“When it’s raining outside, you get wet,” said Dave Grecsek, managing director of investment strategy and research at Aspiriant. “We’re telling investors to take a raincoat and an umbrella outside.”

Mr. Grecsek said he holds quality stocks in the healthcare and consumer staples sectors. He added that the 10-year government bond is becoming more attractive again due to higher yields.

The Federal Reserve’s primary tool for steering the economy is the change in the Federal Funds Rate, which can affect not only the cost of borrowing for consumers, but also broader business decisions, such as B. the number of employees to be hired. WSJ explains how the Fed manipulates this one rate to control the entire economy. Image: Jacob Reynolds

Shares of Twitter fell 1% on Wednesday. Shares rose 22% on Tuesday after Elon Musk offered to complete his $44 billion deal to buy the social media company on the terms originally agreed.

In energy markets, Brent crude, the international benchmark for oil prices, rose 1.6% to $93.32 a barrel after the Organization of Petroleum Exporting Countries on Wednesday agreed to cut two million barrels a day of oil. Higher oil prices put further pressure on the economy as gasoline is the largest contributor to rising consumer prices.

Energy stocks rallied. Exxon Mobil was up 4.6%, Halliburton was up 4.3% and Phillips 66 was up 2.8%.

In bond markets, the yield on the benchmark 10-year Treasury rose to 3.757% from 3.616% on Tuesday. Yields and prices move in the opposite direction. Higher returns this year have dragged down tech stocks, which typically boast high multiples.

“If there is more pressure, it will come in the stocks with the highest multiples. There is no reason to believe that will change, Fed pivot or not. Stocks with higher multiples have more corrections ahead of them,” said Jeremy Schwartz, global chief investment officer at WisdomTree.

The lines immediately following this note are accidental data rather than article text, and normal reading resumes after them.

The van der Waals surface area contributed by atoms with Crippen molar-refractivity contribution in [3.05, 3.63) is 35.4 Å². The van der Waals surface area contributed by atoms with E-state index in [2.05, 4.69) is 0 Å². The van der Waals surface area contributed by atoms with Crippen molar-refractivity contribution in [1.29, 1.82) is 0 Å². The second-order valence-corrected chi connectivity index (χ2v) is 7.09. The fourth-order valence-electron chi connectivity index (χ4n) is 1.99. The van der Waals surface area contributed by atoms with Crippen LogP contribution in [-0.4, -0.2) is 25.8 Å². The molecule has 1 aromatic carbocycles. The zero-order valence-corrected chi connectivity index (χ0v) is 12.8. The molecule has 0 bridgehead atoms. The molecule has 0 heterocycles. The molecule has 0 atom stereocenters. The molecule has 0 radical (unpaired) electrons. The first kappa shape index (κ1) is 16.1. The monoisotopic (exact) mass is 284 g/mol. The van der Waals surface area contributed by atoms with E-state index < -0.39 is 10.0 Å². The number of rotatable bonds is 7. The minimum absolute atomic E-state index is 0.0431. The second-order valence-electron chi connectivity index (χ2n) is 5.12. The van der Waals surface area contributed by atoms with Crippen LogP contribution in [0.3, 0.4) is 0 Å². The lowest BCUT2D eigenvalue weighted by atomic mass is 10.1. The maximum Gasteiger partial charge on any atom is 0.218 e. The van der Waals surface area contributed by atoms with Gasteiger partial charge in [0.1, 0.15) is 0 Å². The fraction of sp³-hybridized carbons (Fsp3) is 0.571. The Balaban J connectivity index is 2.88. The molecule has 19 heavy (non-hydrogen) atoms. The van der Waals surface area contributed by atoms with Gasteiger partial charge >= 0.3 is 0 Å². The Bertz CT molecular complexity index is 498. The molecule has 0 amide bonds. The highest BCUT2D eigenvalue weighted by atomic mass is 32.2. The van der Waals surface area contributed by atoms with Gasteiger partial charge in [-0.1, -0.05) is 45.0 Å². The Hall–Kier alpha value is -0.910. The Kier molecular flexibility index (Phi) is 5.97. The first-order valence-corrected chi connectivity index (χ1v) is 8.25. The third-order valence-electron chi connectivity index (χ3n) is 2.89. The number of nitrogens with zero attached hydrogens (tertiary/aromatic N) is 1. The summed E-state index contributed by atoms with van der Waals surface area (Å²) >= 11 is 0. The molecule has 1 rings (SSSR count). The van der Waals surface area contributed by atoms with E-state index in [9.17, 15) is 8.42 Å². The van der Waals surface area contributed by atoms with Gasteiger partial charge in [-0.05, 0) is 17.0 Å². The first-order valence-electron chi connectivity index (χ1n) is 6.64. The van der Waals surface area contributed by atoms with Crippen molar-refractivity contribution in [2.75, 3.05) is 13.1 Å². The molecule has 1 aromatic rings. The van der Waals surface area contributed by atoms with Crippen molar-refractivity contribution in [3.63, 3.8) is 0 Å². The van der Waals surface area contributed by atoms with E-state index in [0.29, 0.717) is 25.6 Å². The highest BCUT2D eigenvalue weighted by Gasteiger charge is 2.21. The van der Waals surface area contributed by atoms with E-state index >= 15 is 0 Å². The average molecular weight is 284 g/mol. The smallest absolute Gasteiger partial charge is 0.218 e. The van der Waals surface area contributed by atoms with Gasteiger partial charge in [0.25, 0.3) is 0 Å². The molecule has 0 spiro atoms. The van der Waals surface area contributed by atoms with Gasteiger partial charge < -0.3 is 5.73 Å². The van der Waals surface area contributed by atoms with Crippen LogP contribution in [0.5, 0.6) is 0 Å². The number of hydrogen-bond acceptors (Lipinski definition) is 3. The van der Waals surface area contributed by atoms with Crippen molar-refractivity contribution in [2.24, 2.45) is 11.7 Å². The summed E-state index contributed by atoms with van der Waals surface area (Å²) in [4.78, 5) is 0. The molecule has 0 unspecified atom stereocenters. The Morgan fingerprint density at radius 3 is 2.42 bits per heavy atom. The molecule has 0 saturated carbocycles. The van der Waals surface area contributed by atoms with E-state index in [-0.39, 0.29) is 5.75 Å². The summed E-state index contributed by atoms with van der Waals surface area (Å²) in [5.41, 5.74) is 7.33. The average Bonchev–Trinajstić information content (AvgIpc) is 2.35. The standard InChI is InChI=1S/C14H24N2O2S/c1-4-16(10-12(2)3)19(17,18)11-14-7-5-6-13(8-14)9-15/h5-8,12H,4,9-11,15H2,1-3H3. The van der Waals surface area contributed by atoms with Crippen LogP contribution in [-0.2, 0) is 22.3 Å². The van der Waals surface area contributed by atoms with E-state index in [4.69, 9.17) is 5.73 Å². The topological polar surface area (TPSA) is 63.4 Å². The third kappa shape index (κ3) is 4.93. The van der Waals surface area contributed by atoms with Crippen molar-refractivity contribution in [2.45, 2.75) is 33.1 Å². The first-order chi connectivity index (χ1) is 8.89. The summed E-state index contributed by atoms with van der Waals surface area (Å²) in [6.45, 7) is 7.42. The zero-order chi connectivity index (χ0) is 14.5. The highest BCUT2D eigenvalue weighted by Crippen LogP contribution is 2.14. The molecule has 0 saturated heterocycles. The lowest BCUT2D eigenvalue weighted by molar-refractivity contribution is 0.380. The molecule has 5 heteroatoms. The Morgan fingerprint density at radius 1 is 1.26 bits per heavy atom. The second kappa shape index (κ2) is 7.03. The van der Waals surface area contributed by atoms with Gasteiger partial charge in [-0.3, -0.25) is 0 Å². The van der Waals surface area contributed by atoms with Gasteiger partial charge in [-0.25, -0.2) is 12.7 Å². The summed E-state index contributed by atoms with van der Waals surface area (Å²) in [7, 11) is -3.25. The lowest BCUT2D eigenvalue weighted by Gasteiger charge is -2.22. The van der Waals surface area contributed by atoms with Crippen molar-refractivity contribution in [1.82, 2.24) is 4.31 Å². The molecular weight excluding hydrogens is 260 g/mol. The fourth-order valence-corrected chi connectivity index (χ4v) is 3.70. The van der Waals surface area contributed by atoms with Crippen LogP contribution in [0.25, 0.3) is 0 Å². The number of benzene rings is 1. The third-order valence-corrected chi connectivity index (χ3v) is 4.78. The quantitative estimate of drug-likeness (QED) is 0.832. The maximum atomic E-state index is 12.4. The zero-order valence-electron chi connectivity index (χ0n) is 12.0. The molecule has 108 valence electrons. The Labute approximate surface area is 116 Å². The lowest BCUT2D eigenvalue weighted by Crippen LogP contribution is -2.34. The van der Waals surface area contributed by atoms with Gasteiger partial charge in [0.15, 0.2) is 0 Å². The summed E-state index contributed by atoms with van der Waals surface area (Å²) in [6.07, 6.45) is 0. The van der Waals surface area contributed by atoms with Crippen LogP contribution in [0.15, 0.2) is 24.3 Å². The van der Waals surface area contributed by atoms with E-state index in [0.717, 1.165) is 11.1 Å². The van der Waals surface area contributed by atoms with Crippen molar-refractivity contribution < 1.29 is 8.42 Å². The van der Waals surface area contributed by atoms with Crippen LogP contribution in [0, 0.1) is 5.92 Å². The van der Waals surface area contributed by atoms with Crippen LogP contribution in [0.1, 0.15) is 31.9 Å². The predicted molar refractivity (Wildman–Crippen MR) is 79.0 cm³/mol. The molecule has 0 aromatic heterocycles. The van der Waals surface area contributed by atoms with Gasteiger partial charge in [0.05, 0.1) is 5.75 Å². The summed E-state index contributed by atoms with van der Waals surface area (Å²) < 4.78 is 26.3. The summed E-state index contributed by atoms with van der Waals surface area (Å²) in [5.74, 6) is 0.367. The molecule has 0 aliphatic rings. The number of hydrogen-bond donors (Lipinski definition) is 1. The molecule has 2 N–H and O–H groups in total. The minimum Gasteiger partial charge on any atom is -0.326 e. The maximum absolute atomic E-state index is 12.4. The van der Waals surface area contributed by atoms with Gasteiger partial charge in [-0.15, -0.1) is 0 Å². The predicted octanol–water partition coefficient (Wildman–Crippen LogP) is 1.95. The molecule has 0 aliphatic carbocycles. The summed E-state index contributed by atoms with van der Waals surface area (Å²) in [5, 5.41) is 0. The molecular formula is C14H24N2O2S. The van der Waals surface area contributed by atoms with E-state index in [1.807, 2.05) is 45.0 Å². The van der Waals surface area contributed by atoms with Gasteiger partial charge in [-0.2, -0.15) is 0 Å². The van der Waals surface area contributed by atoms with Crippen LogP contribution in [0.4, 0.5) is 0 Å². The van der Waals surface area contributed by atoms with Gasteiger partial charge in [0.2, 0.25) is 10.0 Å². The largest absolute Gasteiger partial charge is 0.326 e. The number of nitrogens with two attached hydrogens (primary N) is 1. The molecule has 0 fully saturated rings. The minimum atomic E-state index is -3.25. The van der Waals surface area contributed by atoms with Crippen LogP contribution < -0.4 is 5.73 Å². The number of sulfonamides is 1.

The WSJ Dollar Index, which measures the dollar against a basket of other currencies, gained 0.7%. The British pound fell 1.3% against the dollar, its losses accelerating after a speech by British Prime Minister Liz Truss. Less than a month into her tenure, Ms. Truss is finding her political authority eroding after her recent economic plans sparked a period of market turmoil.

Traders worked on the floor of the New York Stock Exchange on Tuesday.


Photo:

Seth Little/Associated Press

Overseas, the pan-continental Stoxx Europe 600 fell 1%.

In Asia, key indices closed with gains. Hong Kong’s Hang Seng Index rose 5.9%, marking its biggest one-day gain since March as investors caught up with the rally in global stock markets after a local holiday on Tuesday. Markets in mainland China remained closed for a public holiday.

Meanwhile, Japan’s Nikkei 225 rose 0.5% and South Korea’s Kospi rose 0.3%.

Corrections & Enhancements
Dave Grecsek is the Managing Director of Investment Strategy and Research at Aspiriant. In an earlier version of this article, his last name was misspelled as Grecesk. (Corrected on Oct. 5)

Write to Caitlin Ostroff at [email protected]